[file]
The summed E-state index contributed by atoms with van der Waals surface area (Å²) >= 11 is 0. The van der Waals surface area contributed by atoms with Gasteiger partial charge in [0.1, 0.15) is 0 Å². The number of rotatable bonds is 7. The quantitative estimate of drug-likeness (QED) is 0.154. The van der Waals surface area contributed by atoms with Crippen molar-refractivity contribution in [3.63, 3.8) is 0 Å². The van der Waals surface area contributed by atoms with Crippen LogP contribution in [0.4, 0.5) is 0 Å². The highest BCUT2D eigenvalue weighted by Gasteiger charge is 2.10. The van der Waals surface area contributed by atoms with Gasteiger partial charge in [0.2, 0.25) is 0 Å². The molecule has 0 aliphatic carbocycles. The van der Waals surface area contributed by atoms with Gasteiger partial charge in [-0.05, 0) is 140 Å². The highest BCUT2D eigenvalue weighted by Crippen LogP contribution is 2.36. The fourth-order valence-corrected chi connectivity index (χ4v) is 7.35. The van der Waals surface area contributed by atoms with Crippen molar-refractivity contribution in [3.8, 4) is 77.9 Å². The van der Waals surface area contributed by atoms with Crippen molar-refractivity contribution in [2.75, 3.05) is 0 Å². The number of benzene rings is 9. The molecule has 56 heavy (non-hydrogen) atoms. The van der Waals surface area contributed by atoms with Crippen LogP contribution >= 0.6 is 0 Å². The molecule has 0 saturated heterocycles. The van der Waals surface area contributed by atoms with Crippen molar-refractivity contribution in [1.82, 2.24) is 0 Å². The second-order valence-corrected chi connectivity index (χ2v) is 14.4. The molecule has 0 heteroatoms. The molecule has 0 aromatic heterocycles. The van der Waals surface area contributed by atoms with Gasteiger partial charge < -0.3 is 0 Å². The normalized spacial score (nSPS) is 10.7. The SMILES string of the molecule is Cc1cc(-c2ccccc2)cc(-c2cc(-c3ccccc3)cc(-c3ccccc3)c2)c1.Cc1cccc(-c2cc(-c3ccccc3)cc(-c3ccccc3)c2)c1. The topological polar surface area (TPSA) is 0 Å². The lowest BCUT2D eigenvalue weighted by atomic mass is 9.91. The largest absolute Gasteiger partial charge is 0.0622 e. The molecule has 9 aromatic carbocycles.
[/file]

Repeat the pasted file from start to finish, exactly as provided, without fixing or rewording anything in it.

The summed E-state index contributed by atoms with van der Waals surface area (Å²) >= 11 is 0. The van der Waals surface area contributed by atoms with Gasteiger partial charge in [0.1, 0.15) is 0 Å². The number of rotatable bonds is 7. The quantitative estimate of drug-likeness (QED) is 0.154. The van der Waals surface area contributed by atoms with Crippen molar-refractivity contribution in [3.63, 3.8) is 0 Å². The van der Waals surface area contributed by atoms with Crippen LogP contribution in [0.4, 0.5) is 0 Å². The highest BCUT2D eigenvalue weighted by Gasteiger charge is 2.10. The van der Waals surface area contributed by atoms with Gasteiger partial charge in [0.2, 0.25) is 0 Å². The molecule has 0 aliphatic carbocycles. The van der Waals surface area contributed by atoms with Gasteiger partial charge in [-0.05, 0) is 140 Å². The highest BCUT2D eigenvalue weighted by Crippen LogP contribution is 2.36. The fourth-order valence-corrected chi connectivity index (χ4v) is 7.35. The van der Waals surface area contributed by atoms with Crippen molar-refractivity contribution in [3.8, 4) is 77.9 Å². The van der Waals surface area contributed by atoms with Crippen molar-refractivity contribution in [2.75, 3.05) is 0 Å². The number of benzene rings is 9. The molecule has 56 heavy (non-hydrogen) atoms. The van der Waals surface area contributed by atoms with Crippen LogP contribution >= 0.6 is 0 Å². The molecule has 0 saturated heterocycles. The van der Waals surface area contributed by atoms with Crippen molar-refractivity contribution in [1.82, 2.24) is 0 Å². The second-order valence-corrected chi connectivity index (χ2v) is 14.4. The molecule has 0 heteroatoms. The molecule has 0 aromatic heterocycles. The van der Waals surface area contributed by atoms with Gasteiger partial charge < -0.3 is 0 Å². The normalized spacial score (nSPS) is 10.7. The SMILES string of the molecule is Cc1cc(-c2ccccc2)cc(-c2cc(-c3ccccc3)cc(-c3ccccc3)c2)c1.Cc1cccc(-c2cc(-c3ccccc3)cc(-c3ccccc3)c2)c1. The topological polar surface area (TPSA) is 0 Å². The lowest BCUT2D eigenvalue weighted by atomic mass is 9.91. The largest absolute Gasteiger partial charge is 0.0622 e. The molecule has 9 aromatic carbocycles.